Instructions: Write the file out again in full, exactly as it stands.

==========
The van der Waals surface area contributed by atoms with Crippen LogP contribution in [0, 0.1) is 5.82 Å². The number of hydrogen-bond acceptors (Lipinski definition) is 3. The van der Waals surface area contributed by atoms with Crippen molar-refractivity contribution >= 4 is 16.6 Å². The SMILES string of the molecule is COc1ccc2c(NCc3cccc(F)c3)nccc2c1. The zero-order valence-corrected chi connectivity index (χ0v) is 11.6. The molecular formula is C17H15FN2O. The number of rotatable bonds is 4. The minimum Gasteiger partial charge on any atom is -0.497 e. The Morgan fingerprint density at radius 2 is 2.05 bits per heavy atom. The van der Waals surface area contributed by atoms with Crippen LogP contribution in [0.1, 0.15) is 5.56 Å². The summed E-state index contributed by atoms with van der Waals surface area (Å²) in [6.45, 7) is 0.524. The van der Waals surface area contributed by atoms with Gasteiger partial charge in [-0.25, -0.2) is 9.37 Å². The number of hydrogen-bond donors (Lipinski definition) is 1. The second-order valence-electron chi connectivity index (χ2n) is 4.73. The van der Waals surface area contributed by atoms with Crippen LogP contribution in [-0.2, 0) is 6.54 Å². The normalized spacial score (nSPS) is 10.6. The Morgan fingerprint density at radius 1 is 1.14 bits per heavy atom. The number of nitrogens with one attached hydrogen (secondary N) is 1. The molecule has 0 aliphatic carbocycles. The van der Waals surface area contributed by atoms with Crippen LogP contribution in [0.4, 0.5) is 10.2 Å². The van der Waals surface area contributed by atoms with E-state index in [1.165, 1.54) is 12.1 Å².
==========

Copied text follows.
The van der Waals surface area contributed by atoms with Crippen LogP contribution in [0, 0.1) is 5.82 Å². The number of hydrogen-bond acceptors (Lipinski definition) is 3. The van der Waals surface area contributed by atoms with Crippen molar-refractivity contribution >= 4 is 16.6 Å². The SMILES string of the molecule is COc1ccc2c(NCc3cccc(F)c3)nccc2c1. The zero-order valence-corrected chi connectivity index (χ0v) is 11.6. The molecular formula is C17H15FN2O. The number of rotatable bonds is 4. The minimum Gasteiger partial charge on any atom is -0.497 e. The Morgan fingerprint density at radius 2 is 2.05 bits per heavy atom. The van der Waals surface area contributed by atoms with Crippen LogP contribution in [0.1, 0.15) is 5.56 Å². The summed E-state index contributed by atoms with van der Waals surface area (Å²) in [6.45, 7) is 0.524. The van der Waals surface area contributed by atoms with Gasteiger partial charge in [-0.25, -0.2) is 9.37 Å². The number of hydrogen-bond donors (Lipinski definition) is 1. The second-order valence-electron chi connectivity index (χ2n) is 4.73. The van der Waals surface area contributed by atoms with Crippen LogP contribution in [-0.2, 0) is 6.54 Å². The normalized spacial score (nSPS) is 10.6. The Morgan fingerprint density at radius 1 is 1.14 bits per heavy atom. The number of nitrogens with one attached hydrogen (secondary N) is 1. The molecule has 0 aliphatic carbocycles. The van der Waals surface area contributed by atoms with Crippen LogP contribution in [0.4, 0.5) is 10.2 Å². The van der Waals surface area contributed by atoms with E-state index in [1.165, 1.54) is 12.1 Å².